Give Thanks For Helium

Felix the Cat was the first balloon made for the Thanksgiving Day Parade, unveiled in 1927 alongside the Dragon, the Elephant and the Toy Soldier balloons.

Believe it or not, Macy’s is the world’s second largest consumer of helium behind the U.S. government. Since 1928, helium has been a vital part of the Thanksgiving Day Parade, keeping the parade’s iconic balloons afloat. In a typical year, the parade uses between 300,000 and 400,000 cubic feet of helium.

Macy’s introduced its first balloons in 1927, when Macy’s Christmas windows creator Tony Sarg lent his design eye to creating a series of “upside-down marionettes” inflated with air and held up on sticks. The next year, Sarg’s balloons were filled with helium, and a new tradition was born. In the early years of the parade, the helium balloons were released into the air at the event’s conclusion, and a reward was offered for the balloons’ return. However, upon being released in 1928, the balloons popped as the helium expanded at high altitudes. Macy’s solved the problem with a mixture of helium and air that it still uses today.

Paul Frank’s Julius is one of five new balloons to be introduced at the 2011 Macy’s Thanksgiving Day Parade. Julius will contain 14,000 cubic feet of helium.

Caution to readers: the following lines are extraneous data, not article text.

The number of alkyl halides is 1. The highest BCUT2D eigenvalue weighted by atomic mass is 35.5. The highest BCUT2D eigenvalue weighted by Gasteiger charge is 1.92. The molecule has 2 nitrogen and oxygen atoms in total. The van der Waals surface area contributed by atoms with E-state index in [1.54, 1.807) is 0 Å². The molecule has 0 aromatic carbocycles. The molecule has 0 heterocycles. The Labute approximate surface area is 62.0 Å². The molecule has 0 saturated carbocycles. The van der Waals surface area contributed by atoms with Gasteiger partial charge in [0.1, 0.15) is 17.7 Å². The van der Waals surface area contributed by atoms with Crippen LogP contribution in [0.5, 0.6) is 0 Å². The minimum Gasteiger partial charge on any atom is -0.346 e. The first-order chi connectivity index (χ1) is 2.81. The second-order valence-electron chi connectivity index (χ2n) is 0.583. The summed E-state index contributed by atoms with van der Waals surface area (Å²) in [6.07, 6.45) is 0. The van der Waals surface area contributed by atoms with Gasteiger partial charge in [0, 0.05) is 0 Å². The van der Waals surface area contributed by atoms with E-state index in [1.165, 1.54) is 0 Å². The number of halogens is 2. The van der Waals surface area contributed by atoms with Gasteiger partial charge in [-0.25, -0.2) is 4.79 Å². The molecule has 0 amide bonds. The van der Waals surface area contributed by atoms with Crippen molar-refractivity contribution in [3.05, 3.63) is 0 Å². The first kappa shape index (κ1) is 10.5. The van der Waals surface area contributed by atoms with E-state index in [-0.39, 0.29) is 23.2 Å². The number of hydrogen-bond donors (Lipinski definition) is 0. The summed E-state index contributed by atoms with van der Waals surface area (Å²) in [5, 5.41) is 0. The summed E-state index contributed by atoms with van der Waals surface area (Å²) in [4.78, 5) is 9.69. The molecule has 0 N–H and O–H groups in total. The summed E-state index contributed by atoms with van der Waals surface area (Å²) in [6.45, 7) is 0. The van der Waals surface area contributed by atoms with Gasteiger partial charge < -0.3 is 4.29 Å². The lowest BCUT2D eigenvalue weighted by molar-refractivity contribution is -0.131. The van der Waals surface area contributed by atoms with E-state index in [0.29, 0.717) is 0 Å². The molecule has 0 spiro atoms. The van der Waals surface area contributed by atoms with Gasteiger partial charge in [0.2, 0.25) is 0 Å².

Over the parade’s history, helium supplies have only been an issue once, in 1958, when supply concerns forced Macy’s to ground its balloons. The balloons were filled with air and traveled the parade routes suspended from cranes. Since 1994, Linde has provided a steady source of helium for the Thanksgiving Day Parade. Every year, four high-pressure tube trailers travel from the helium production facility in Otis, KS, to New York City. The balloons are inflated on the day before the parade using a gas filling apparatus Linde has customized for the parade. On Thanksgiving morning, balloons are topped off before making their way to 34th St.

Since 2007, Linde has been working with Macy’s to recover helium from the balloons at the conclusion of the parade. The helium recovery efforts received some assistance from a group of students at Stevens Institute of Technology in Hoboken, NJ. Working with Stevens Chemical Engineering Professor Dr. Ronald Besser, four students devised hardware to withdraw the helium from the balloons so that it could be compressed and loaded into a tanker truck for reuse. The devices used to extract the helium have been described as wands with bulbous tips to keep the fabric of the balloons from tearing and bunching.

But before any helium can be recovered, Macy’s “balloonatics” must build, test and fill the balloons with gas. In the video below, balloon techs explain the science behind determining how much helium is required to keep a flying monkey aloft, how to keep the balloons looking supple as helium escapes and how multiple bladders are the key to a successful parade.

Gases and Welding Distributors Association